Chinese and Kazakh new years

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The Gregorian calendar, which has twelve months, is the most commonly known scheme in most parts of the world. A new year starts on January 1st, according to this calendar, and new year festivities take place on this date. There are other new year festivities celebrated by other cultures and nations around the world that are not adapted from the Gregorian calendar. The Kazakhs and the Chinese have two such new years. The Kazakhs have a new year celebration called Nauryz, while the Chinese people have a new year celebration known as Chinese New Year or Spring Festivals. These two celebrations mark the beginning of a new year among the two groups of people mentioned above. Additionally, the two celebrations show some similarities with small differences.

Kazakhs are a group of people who are mainly found in Kazakhstan, and these people are believed to have originated from Turkic as well as Mongol tribes (Olcott, 1987). One of the important aspects portrayed by the Kazakhs is the Nauryz, which is their New Year celebration. The origin of Nauryz is unclear, but it is believed to have been developed before Islam. For this reason, Nauryz is not associated in any way with religion (Kobzeva & Shachek, 2015). Nauryz comprises the oldest holidays and has been observed for more than five millennia. The word Nauryz has several meanings which are close in meaning and significance. One of the meanings of the word is ‘New year”. The word also means ‘new day,’ and as a celebration, it has been observed for many decades along the generation line of the Kazakhs. Most of the communities that celebrate the holiday are found in the Middle East and Asia (Kobzeva & Shachek, 2015). The holiday is in a way related to Navruz, which is the new year of the Iranians. Moreover, Nauryz is celebrated on March, which is called Nauryz (Kusmidinova & Boldyreva, 2013).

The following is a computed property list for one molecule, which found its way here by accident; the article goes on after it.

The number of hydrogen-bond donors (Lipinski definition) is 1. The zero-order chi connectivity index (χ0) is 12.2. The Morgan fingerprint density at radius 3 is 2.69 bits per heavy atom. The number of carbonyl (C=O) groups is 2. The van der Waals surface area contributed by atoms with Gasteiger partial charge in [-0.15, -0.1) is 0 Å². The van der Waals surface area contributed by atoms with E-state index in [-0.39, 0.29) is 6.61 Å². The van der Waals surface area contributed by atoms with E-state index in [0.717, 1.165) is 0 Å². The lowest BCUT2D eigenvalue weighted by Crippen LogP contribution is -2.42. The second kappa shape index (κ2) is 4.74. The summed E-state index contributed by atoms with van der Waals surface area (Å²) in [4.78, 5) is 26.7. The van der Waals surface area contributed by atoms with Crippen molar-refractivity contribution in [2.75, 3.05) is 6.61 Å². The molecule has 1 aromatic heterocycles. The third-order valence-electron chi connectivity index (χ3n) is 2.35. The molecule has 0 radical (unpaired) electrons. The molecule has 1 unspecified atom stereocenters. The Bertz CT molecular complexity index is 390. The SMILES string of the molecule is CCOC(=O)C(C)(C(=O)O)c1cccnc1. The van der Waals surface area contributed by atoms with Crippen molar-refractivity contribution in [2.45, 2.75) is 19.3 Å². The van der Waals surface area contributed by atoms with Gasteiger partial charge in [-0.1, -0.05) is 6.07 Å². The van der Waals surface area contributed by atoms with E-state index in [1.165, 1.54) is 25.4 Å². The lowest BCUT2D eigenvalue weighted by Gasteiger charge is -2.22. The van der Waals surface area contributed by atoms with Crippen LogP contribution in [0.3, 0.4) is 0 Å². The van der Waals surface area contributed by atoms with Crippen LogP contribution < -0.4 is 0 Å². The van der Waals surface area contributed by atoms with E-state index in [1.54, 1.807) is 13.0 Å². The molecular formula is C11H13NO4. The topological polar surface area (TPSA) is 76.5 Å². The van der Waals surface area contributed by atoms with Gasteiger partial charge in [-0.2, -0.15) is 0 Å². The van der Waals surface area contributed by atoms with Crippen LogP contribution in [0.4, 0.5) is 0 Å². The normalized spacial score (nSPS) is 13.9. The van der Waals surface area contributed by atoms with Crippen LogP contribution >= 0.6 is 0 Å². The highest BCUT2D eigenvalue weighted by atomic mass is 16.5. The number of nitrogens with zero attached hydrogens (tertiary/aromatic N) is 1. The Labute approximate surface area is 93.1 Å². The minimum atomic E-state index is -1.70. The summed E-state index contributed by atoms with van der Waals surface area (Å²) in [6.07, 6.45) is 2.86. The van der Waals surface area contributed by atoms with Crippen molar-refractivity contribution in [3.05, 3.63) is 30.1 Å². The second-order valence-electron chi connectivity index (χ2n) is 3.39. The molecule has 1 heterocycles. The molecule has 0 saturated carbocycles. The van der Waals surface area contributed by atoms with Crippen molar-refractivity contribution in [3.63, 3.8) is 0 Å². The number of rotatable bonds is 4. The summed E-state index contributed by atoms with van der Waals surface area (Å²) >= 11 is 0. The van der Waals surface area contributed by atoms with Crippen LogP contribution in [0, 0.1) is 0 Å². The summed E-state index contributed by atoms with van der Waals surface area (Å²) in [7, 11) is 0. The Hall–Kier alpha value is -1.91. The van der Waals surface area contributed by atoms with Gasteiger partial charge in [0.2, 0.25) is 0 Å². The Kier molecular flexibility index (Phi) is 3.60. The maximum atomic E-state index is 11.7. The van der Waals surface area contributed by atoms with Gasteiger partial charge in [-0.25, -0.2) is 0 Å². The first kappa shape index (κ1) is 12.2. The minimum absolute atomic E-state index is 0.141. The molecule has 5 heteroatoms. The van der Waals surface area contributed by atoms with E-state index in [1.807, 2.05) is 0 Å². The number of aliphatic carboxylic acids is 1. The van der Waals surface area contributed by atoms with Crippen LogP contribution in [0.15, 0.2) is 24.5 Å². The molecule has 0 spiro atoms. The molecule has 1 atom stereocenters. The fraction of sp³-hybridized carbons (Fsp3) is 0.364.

One of the significances of Nauryz is the promotion of harmony and unity to the nation. In addition to that, the state of Kazakhstan has embraced the festival as a good way of promoting tourism (Koitanova, Zhumaldinova, & Amanbekova, 2014). Some customs are also associated with this holiday, and it encourages people to be kind and intellectual, and appreciate the old. As a tradition, the Kazakhs prepare for this celebration early and some of the activities that are carried out in the preparation are cleaning of houses, good dressing in a traditional way, and preparation of rich tables (Sadikova, 2014). The Kazakhs also hold a popular belief that how one begins the year spends it that way. Nauryz is a symbol of happiness, wealth, goodness, and love (Sadikova, 2014). The celebrations also incorporate the act of forgiveness as people leave all the burden behind and begin a new year in peace.

During the celebration day, most cities and towns turn into festival midpoints and felt yurts, which are traditional houses, are made (Kobzeva & Shachek, 2015). Moreover, dastarkhan, which is a rich table, is erected in each of these houses. Many performances are also held in these cities and towns, and a lot about the Kazakh’s culture is depicted. Apart from wearing traditional clothes, Kazakhs’ songs are sung, and musical instruments are played. Traditional games of the Kazakh people are also played, and famous artists perform in concerts during the celebration (Kobzeva & Shachek, 2015). The main dish that is served during this holiday is Nauryz kozhe, which is very significant for the observance (Sadikova, 2014). The meal is prepared purposely for the new year celebrations among the Kazakhs. Other traditional meals that are made during this celebration are kuyrdark, beshbarmak, and baursak (Sadikova, 2014).